5 Tammy Woodrow continued for meaning. Interestingly intellectual content was not abandoned: but it emerged with integrity, as it interplayed with Tammy s love of language, and her play with the meaning of words. Even the tree whose material connotation was death was also connected to life family tree, family roots. A phallic looking sculpture was given a fish jaw: in a dream world teeth can symbolise death. Gingko leaves, from a still living fossil tree, married to earth materials (cement) and wood carry a message of peace, hope, and vitality. These were sculptures in tension, un named individually, and intended to be seen as a group. My personal favourite was a hanging forked branch, into whose most slender and twig like arm was screwed an array of window latches an unlikely rib cage, and perhaps a metaphor for breath. Several people could not resist handling the most substantial piece, a gnarled branch that could be read as the torso of a woman s body. 'Extra 6' by Tammy Woodrow To this, Tammy had fastened metal catches in the manner of sutures, holding together the two sides of a split caused by the drying of the wood. These were not sad pieces. Born of play, as well as grief, they drew the viewer in, and invited contemplation. The photographs and Tammy, aided by Katharine as ambulant easel, showed a few examples necessarily lacked the tactile quality and three dimensionality of the sculptures, but added new layers of meaning through mystery and dislocation, and qualities of abstraction. To an audience of artists, the way that Tammy approached her talk was as refreshing, revealing, and inspirational as the work itself. She set herself a series of questions essentially what, which and why that she then proceeded to answer in a way that stripped her practice back to its elements and added to, rather than detracted from, the meaning of the work. Interestingly her reflection on how her work stood in relation to art movements followed, rather than preceded the work. The sculptural language was entirely her own, but she found she could place it in the tradition of Arte Povera, with its use of humble materials. Some of the best work of artists such as Alberto Burri and Lucio Fontana has an almost shamanic power Tammy s analysis of her own work was not misplaced. 5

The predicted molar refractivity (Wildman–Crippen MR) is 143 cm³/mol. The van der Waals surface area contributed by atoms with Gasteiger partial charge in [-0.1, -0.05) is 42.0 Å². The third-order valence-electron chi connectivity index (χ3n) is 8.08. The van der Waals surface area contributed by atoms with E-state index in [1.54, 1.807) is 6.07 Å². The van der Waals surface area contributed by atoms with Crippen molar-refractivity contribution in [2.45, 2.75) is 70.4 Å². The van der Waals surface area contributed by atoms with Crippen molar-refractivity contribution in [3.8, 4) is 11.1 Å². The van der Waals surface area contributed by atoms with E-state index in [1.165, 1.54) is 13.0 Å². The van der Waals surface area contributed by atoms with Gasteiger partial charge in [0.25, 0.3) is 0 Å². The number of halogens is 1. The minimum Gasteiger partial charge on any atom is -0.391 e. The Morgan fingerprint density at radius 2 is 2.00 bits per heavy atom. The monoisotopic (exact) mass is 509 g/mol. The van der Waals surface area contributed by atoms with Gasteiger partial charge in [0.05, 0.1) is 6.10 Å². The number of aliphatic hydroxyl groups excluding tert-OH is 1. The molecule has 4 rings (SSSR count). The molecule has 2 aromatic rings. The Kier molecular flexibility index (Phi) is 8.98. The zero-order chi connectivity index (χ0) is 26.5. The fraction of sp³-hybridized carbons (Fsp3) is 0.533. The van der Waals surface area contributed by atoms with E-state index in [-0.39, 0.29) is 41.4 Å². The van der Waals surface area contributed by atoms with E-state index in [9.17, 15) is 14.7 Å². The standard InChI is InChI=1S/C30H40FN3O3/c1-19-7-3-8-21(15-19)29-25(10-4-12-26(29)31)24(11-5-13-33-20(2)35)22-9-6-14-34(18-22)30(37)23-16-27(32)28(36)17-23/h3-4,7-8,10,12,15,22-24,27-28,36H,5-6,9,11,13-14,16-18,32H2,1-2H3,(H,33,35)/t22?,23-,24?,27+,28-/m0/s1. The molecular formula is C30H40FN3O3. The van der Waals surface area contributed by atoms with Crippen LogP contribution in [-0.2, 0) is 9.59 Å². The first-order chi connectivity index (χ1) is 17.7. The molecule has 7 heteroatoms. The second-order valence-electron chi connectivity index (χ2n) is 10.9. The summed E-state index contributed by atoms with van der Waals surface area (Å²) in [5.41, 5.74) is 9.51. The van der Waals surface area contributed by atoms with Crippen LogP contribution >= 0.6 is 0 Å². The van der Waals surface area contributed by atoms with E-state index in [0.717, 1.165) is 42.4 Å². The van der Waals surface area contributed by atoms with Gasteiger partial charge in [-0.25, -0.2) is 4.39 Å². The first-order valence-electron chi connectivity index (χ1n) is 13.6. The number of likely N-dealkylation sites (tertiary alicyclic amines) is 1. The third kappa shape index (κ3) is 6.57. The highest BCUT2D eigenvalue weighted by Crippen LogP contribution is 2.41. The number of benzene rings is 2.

6 Tammy Woodrow continued Tammy ended her talk by answering the question Should you curate your own work? Her considered answer was Probably not! But she applied the same rigour that she has shown in AMA exhibitions more is not better, allow the work to breathe, look at the objects in the space, and think of what you are trying to communicate. Moira Lamont, who had actually seen the exhibition, could no longer contain her infectious enthusiasm, and shared it with the audience. Finally, what of the title of the exhibition? Incunabula is generally understood to mean books printed before Tammy invited us to think further, using the familiar incubate as a key to open up the wider meaning of the word incunabula is earliest stages, infancy, cradle, origin or birthplace all of which she could relate to her mother. The exhibition itself was dedicated to both parents, and some of the sculptural originals had incorporated or used her father s tools. Nancy Upshall, in her talk to the AMA about her paintings, had reminded her audience about the importance she placed on titles Tammy chose not to title individual pieces, but her striking choice of exhibition title was as organic to her practice as some of her materials, and absolutely integral to the work. This was a splendid talk, delivered (to its benefit) without the use of Powerpoint. The writer would like to add a postcript: a thank you to Katharine Barker for the use of her studio which, on a dark night, was a welcoming venue for both the AGM and Tammy s talk. Margaret Condon Our Next Speaker - Tim Beer 11th November 10.30, Craft Room of Leamington Art Gallery I first met Tim Beer as a fellow student on one of Neil Moore s painting classes. He had recently retired from a career in medicine and was aiming to develop his life long passion for creative artwork. Clearly there was a great talent waiting to emerge and members may recall his series of successful entries in the Leamington Open over recent years. His recent open studio included abstract landscape painting, sculpture and ceramics, so I would expect this to be a talk with wide appeal. Don t miss it! Katharine Annual Subscriptions Annual subs fall due at the end of the year. Get a job out of the way now, before the complexities of the festive season are upon us! Full / exhibiting members: 20 Associate / non-exhibiting members: 15 or by cheque, made out to Association of You can now pay on-line to: Midland Artists and posted to our Treasurer, Yorkshire Bank Sheila Graham, 73, Leam Terrace, Leamington Association of Midland Artists Spa CV31 1DE Sort code: A/C number: Please make sure you reference your payment with your surname, followed by initial. 6